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to alter. One amends a statute by changing (but not abolishing) an established law. One amends a pleading by adding to or substracting from an already existing pleading. EXAMPLE: Lily sues a manufacturing company for injuries resulting from a defect in one of their products. After she files her papers with the court, she discovers new facts which indicate that the company was negligent in developing the product. Lily seeks to amend her pleading to include these new facts, and, as is generally the case, she is permitted to amend.

Source: Barron's Dictionary of Legal Terms, Steven H. Gifis, 5th Edition; © 2016

"An amended pleading supersedes the former pleading; the original pleading is abandoned by the amendment, and is no longer a part of the pleader's averments against his adversary." Dresdner Bank AG v. M/V Olympia Voyager, 463 F.3d 1210, 1215 (11th Cir. 2006) (internal quotation omitted); see also Fritz v. Standard Sec. Life Ins. Co., 676 F.2d 1356, 1358 (11th Cir. 1982) ("Under the Federal Rules, an amended complaint supersedes the original complaint.")"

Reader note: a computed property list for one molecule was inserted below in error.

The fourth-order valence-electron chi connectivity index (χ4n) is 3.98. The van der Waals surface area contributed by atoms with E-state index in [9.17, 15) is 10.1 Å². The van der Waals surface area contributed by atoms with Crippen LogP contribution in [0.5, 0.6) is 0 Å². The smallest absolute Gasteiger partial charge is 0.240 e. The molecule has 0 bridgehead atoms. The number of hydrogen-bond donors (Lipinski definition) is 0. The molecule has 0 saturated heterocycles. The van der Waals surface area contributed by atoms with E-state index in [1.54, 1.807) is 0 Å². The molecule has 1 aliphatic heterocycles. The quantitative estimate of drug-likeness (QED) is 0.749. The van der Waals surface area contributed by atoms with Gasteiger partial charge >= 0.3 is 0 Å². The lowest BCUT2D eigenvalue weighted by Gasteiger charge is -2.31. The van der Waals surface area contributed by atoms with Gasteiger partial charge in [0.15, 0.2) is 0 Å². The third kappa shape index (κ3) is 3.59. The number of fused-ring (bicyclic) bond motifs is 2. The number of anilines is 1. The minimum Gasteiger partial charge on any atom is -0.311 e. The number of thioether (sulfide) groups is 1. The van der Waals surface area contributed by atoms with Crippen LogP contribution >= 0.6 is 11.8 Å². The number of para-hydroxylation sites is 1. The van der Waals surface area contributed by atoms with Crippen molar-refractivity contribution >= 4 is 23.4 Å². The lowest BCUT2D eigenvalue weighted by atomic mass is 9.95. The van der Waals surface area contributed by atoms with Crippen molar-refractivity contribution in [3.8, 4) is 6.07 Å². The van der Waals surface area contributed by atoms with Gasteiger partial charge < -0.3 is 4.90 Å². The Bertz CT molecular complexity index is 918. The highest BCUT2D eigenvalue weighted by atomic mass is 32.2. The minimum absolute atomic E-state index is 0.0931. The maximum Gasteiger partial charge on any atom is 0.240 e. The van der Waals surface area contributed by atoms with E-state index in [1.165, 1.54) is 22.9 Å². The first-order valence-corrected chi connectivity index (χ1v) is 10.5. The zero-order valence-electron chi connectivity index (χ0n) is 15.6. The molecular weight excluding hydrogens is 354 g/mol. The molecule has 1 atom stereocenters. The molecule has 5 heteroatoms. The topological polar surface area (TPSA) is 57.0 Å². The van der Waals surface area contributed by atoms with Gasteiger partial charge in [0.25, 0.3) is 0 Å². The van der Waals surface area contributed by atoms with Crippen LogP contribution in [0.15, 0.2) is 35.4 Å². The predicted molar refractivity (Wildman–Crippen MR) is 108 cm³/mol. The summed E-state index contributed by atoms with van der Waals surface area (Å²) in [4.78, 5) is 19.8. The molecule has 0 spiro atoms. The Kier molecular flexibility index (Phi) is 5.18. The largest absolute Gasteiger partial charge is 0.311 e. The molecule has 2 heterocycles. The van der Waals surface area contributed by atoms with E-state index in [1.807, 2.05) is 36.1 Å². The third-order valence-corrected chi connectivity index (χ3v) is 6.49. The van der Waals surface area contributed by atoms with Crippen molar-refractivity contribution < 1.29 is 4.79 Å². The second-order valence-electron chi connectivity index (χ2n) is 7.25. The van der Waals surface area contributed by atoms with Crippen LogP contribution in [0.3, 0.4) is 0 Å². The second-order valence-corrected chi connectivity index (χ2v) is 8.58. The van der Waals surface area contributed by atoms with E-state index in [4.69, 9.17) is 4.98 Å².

- Riley v. Fairbanks, 222 Fed. App'x 897 (11th Cir. 2007)
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